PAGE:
"these grounds，" surmised Tai-yue to herself， "must have been originally converted from a piece partitioned from the garden of the Jung mansion."
Having entered three rows of ceremonial gates they actually caught sight of the main structure， with its vestibules and porches， all of which， though on a small scale， were full of artistic and unique beauty. They were nothing like the lofty， imposing， massive and luxurious style of architecture on the other side， yet the avenues and rockeries， in the various places in the court， were all in perfect taste.
When they reached the interior of the principal pavilion， a large concourse of handmaids and waiting maids， got up in gala dress， were already there to GREet them. Madame Hsing pressed Tai-yue into a seat， while she bade some one go into the outer library and request Mr. Chia She to come over.
In a few minutes the servant returned. "Master，" she explained， "says： 'that he has not felt quite well for several days， that as the meeting with Miss Lin will affect both her as well as himself， he does not for the present feel equal to seeing each other， that he advises Miss Lin not to feel despondent or homesick； that she ought to feel quite at home with her venerable ladyship， （her grandmother，） as well as her maternal aunts； that her cousins are， it is true， blunt， but that if all the young ladies associated together in one place， they may also perchance dispel some dulness； that if ever （Miss Lin） has any grievance， she should at once speak out， and on no account feel a stranger； and everything will then be right." vibrator onlineshop
Tai-yue lost no time in respectfully standing up， resuming her seat after she had listened to every sentence of the message to her. After a while， she said goodbye， and though madame Hsing used every argument to induce her to stay for the repast and then leave， Tai-yue smiled and said， "I shouldn't under ordinary circumstances refuse the invitation to dinner， which you， aunt， in your love kindly extend to me， but I have still to cross over and pay my respects to my maternal uncle Secundus； if I went too late， it would， I fear， be a lack of respect on my part； but I shall accept on another occasion. I hope therefore that you will， dear aunt， kindly excuse me."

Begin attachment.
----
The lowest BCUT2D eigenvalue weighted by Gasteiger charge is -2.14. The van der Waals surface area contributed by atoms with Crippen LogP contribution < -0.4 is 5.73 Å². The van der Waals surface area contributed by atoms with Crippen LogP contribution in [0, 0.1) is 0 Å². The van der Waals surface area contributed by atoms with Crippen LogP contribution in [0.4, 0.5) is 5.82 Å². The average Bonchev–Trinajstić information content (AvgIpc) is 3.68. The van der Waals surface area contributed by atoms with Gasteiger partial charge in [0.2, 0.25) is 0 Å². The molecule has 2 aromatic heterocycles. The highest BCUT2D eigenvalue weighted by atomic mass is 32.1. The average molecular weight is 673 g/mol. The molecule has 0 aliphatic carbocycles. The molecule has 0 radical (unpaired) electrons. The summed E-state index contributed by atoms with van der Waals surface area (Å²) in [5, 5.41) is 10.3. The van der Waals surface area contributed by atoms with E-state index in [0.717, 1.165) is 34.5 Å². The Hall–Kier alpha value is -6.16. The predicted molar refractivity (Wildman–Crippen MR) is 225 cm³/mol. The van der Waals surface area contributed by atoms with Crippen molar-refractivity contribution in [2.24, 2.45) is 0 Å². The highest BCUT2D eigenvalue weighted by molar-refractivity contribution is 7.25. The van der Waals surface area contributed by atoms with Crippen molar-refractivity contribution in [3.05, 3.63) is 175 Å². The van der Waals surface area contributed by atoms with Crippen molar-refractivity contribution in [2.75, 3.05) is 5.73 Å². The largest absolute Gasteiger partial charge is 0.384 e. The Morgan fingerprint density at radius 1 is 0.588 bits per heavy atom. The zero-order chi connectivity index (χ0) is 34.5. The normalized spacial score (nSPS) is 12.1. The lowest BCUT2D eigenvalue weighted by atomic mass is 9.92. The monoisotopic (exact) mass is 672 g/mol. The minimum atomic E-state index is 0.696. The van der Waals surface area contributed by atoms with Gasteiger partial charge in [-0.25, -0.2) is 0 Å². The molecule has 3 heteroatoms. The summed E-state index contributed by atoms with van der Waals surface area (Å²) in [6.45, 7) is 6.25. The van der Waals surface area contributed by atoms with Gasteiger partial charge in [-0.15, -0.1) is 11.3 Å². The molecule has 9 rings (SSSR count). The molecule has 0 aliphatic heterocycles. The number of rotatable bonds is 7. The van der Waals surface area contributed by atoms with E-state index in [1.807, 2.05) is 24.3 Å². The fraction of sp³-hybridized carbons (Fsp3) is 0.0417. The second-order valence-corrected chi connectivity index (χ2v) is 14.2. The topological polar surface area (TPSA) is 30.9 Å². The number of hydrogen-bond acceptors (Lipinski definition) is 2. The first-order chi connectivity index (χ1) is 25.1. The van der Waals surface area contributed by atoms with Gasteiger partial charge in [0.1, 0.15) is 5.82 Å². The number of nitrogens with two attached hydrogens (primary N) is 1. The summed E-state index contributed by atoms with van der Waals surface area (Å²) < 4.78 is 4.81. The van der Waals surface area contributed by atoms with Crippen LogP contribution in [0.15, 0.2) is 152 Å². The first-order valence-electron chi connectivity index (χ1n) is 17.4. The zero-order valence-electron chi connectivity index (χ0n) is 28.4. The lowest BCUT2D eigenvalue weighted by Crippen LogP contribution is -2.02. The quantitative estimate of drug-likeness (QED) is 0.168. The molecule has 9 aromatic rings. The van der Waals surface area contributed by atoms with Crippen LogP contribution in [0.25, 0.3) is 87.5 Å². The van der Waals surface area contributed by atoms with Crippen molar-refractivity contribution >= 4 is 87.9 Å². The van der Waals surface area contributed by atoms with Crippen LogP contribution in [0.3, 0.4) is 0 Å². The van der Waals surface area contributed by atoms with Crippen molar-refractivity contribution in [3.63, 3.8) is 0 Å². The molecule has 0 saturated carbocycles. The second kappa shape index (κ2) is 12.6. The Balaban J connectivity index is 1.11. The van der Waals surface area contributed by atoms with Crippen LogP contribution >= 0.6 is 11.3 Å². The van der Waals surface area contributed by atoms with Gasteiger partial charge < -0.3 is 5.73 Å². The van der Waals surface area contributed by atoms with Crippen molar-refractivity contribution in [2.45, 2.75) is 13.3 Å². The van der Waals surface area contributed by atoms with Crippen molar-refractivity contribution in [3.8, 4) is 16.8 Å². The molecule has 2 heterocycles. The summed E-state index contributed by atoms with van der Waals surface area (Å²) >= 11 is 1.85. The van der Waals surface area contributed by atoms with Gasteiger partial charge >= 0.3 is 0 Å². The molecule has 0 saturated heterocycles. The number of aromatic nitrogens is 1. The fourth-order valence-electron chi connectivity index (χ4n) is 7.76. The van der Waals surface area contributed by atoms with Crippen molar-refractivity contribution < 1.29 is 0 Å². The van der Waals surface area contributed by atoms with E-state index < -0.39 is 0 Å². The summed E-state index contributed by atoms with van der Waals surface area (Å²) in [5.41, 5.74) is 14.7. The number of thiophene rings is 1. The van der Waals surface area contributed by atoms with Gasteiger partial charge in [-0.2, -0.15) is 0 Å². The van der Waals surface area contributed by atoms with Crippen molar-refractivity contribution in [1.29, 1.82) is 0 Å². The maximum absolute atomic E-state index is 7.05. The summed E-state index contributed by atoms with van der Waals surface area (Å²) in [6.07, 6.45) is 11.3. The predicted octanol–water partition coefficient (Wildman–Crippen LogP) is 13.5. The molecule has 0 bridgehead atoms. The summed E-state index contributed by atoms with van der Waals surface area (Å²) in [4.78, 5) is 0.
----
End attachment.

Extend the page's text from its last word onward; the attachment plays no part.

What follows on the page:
"If such be the case，" madame Hsing replied， "it's all right." And presently directing two nurses to take her niece over， in the carriage， in which they had come a while back， Tai-yue thereupon took her leave； madame Hsing escorting her as far as the ceremonial gate， where she gave some further directions to all the company of servants. She followed the curricle with her eyes so long as it remained in sight， and at length retraced her footsteps.
Tai-yue shortly entered the Jung Mansion， descended from the carriage， and preceded by all the nurses， she at once proceeded towards the east， turned a corner， passed through an Entrance Hall， running east and west， and walked in a southern direction， at the back of the Large Hall. On the inner side of a ceremonial gate， and at the upper end of a spacious court， stood a large main building， with five apartments， flanked on both sides by out-houses （stretching out） like the antlers on the head of deer； side-gates， resembling passages through a hill， establishing a thorough communication all round； （a main building） lofty， majestic， solid and grand， and unlike those in the compound of dowager lady Chia.
Tai-yue readily concluded that this at last was the main inner suite of apartments. A raised broad road led in a straight line to the large gate. Upon entering the Hall， and raising her head， she first of all perceived before her a large tablet with blue ground， upon which figured nine dragons of reddish gold. The inscription on this tablet consisted of three characters as large as a peck-measure， and declared that this was the Hall of Glorious Felicity.
At the end， was a row of characters of minute size， denoting the year， month and day， upon which His Majesty had been pleased to confer the tablet upon Chia Yuan， Duke of Jung Kuo. Besides this tablet， were numberless costly articles bearing the autograph of the Emperor. On the large black ebony table， engraved with dragons， were placed three antique blue and GREen bronze tripods， about three feet in height. On the wall hung a large picture representing black dragons， such as were seen in waiting chambers of the Sui dynasty. On one side stood a gold cup of chased work， while on the other， a crystal casket. On the ground were placed， in two rows， sixteen chairs， made of hard-grained cedar.
there was also a pair of scrolls consisting of black-wood antithetical tablets， inlaid with the strokes of words in chased gold. Their burden was this：
On the platform shine resplendent pearls like sun or moon， And the sheen of the Hall facade gleams like russet sky.